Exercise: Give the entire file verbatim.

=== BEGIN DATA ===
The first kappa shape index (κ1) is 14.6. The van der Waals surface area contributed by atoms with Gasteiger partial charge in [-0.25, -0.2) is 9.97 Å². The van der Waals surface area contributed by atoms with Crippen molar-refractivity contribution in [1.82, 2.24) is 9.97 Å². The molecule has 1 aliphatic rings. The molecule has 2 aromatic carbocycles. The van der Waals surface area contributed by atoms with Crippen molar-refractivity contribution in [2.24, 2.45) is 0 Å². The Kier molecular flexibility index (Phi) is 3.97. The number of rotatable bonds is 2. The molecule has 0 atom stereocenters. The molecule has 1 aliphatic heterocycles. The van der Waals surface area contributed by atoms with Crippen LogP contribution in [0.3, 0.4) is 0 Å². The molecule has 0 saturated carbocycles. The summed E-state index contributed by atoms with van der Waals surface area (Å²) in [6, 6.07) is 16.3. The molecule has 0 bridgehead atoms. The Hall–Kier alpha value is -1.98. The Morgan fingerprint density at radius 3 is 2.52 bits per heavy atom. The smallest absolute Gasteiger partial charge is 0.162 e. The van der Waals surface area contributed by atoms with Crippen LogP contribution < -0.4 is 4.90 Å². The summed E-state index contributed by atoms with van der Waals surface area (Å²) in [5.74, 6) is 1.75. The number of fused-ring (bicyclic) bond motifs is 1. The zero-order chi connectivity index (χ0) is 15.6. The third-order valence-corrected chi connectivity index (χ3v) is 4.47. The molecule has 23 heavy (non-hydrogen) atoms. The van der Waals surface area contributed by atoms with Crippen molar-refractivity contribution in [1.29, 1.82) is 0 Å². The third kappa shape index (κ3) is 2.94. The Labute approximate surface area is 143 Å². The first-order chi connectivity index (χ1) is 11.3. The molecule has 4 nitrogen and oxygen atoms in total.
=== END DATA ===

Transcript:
The first kappa shape index (κ1) is 14.6. The van der Waals surface area contributed by atoms with Gasteiger partial charge in [-0.25, -0.2) is 9.97 Å². The van der Waals surface area contributed by atoms with Crippen molar-refractivity contribution in [1.82, 2.24) is 9.97 Å². The molecule has 1 aliphatic rings. The molecule has 2 aromatic carbocycles. The van der Waals surface area contributed by atoms with Crippen molar-refractivity contribution in [2.24, 2.45) is 0 Å². The Kier molecular flexibility index (Phi) is 3.97. The number of rotatable bonds is 2. The molecule has 0 atom stereocenters. The molecule has 1 aliphatic heterocycles. The van der Waals surface area contributed by atoms with Crippen LogP contribution in [0.3, 0.4) is 0 Å². The molecule has 0 saturated carbocycles. The summed E-state index contributed by atoms with van der Waals surface area (Å²) in [6, 6.07) is 16.3. The molecule has 0 bridgehead atoms. The Hall–Kier alpha value is -1.98. The Morgan fingerprint density at radius 3 is 2.52 bits per heavy atom. The smallest absolute Gasteiger partial charge is 0.162 e. The van der Waals surface area contributed by atoms with Crippen LogP contribution < -0.4 is 4.90 Å². The summed E-state index contributed by atoms with van der Waals surface area (Å²) in [5.74, 6) is 1.75. The number of fused-ring (bicyclic) bond motifs is 1. The zero-order chi connectivity index (χ0) is 15.6. The third-order valence-corrected chi connectivity index (χ3v) is 4.47. The molecule has 23 heavy (non-hydrogen) atoms. The van der Waals surface area contributed by atoms with Crippen molar-refractivity contribution in [1.29, 1.82) is 0 Å². The third kappa shape index (κ3) is 2.94. The Labute approximate surface area is 143 Å². The first-order chi connectivity index (χ1) is 11.3. The molecule has 4 nitrogen and oxygen atoms in total.